University of Sheffield, GE Renewable Energy and Catapult collaborate in new £2.5m Powertrain Research Hub
The University of Sheffield has been named as the academic partner in the Offshore Renewable Energy (ORE) Catapult’s newest Research Hub, focusing on offshore wind turbine powertrains.
The University is world-renowned for its expertise in the fields of electrical machines, power electronics, controls and energy conversion and storage and will contribute a minimum of £1.7m over five years. This complements the £700k funding from the Catapult with the collective contributions supporting 12 PhDs, a number of Postdoctoral Research Associates and access to the University’s extensive testing facilities in addition to ORE Catapult’s 1, 3 and 15 MW test assets at its National Renewable Energy Centre in Blyth.
GE Renewable Energy will also contribute £500,000 over a four-year programme supporting a number of research projects. This allows the university to significantly increase their contributions.
The Powertrain Research Hub (PTRH) will support the development of future technologies for larger turbines and research solutions for improving turbine reliability and availability. The Hub’s key objectives are:
Research will focus on minimising human interventions throughout the life of the wind turbine, an area of research that has attracted the support of GE Renewable Energy as it is a good fit with its recently announced ‘Stay Ashore!’ research collaboration with the Catapult, aimed at minimising the time people have to spend offshore.
The Catapult already has a strong track record in powertrain testing, research and development and recently signed a five-year collaboration agreement with GE Renewable Energy to advance next generation turbine technologies, including the Haliade-X 12 MW, the most powerful wind turbine in the world to date.
Paul McKeever, ORE Catapult’s Head of Strategic Research, said:
“With industry moving towards larger wind turbines, we have an opportunity to significantly contribute to reducing the cost of turbine technology. It is essential to maximise this opportunity in a number of key areas including the challenge of improving powertrain component reliability and availability.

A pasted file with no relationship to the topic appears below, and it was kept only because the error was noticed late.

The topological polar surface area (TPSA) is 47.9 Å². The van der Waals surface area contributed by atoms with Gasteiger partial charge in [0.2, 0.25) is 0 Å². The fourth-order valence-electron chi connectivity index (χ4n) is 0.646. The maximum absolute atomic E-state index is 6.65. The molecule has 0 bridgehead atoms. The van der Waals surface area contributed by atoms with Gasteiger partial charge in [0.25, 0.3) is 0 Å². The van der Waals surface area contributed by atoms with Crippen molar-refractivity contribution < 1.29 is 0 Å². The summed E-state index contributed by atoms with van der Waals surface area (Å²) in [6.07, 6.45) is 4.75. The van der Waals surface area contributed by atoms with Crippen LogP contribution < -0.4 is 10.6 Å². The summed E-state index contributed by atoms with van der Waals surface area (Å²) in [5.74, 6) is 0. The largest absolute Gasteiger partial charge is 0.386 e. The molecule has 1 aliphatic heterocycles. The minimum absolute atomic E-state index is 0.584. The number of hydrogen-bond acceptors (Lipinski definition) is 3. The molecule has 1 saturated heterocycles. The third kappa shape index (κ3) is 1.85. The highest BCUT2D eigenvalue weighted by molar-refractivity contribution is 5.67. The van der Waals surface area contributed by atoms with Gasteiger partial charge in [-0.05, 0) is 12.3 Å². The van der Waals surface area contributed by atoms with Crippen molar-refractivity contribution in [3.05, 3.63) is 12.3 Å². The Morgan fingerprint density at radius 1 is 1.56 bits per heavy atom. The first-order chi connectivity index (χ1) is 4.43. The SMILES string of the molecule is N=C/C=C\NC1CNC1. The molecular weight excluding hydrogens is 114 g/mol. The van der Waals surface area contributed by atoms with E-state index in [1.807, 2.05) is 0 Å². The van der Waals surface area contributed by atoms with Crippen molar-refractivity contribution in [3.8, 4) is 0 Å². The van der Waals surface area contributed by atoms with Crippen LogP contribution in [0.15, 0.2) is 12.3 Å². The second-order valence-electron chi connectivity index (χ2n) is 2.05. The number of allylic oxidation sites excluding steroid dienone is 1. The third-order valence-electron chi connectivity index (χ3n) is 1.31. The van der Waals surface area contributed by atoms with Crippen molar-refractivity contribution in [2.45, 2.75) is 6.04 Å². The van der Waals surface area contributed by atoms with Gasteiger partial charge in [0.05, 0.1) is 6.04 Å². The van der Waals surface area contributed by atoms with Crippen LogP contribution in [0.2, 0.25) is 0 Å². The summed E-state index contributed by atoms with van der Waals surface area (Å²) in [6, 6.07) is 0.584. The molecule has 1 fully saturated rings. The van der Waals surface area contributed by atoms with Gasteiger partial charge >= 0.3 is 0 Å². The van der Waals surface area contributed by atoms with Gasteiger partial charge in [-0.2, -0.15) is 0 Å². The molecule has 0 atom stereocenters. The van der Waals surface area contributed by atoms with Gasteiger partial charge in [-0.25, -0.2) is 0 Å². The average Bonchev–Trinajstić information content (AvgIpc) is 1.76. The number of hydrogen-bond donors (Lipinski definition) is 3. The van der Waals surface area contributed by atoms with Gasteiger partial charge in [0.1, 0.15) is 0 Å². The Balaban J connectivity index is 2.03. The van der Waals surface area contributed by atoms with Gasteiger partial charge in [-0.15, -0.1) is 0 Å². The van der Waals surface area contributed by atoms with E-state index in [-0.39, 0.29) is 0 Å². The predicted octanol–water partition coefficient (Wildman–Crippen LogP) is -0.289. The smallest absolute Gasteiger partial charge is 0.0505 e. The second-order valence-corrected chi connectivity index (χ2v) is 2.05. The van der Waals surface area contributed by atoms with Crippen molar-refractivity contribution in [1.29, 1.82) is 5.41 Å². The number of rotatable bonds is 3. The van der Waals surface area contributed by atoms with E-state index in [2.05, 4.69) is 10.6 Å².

“By developing the next generation of powertrain components, and improving their lifespan, we can significantly reduce the related operations and maintenance costs and subsequently minimise the number of human interventions for potentially dangerous turbine repair work at sea.”
Scientific Director Professor David Stone from the University of Sheffield said:
“The University of Sheffield sees working with ORE Catapult as a fantastic opportunity to apply its cutting-edge research ideas to support the rapidly expanding field of green energy generation solutions. The synergies brought about by the Powertrain Research Hub will not only bring benefits for the University and the offshore wind industrial sector, but consumers as a whole through higher reliability, lower cost electricity generation.”
Vincent Schellings, CTO and General Manager Product Management for GE’s Renewable Energy Offshore Wind business added:
“The goals of the Powertrain Research Hub are aligned with our Stay Ashore! program announced at the end of last year. This academic collaboration will give us access to different insights, that will ultimately help us to achieve our goal of minimising the time spent at sea, which is a key element of reducing the cost of electricity for our customers.”
Offshore Renewable Energy Catapult Limited. Press release - University of Sheffield, GE Renewable Energy and Catapult collaborate in new £2.5m Powertrain Research Hub. URL: https://ore.catapult.org.uk/press-releases/powertrain-research-hub-launched/. [Date Accessed: 11/04/2019].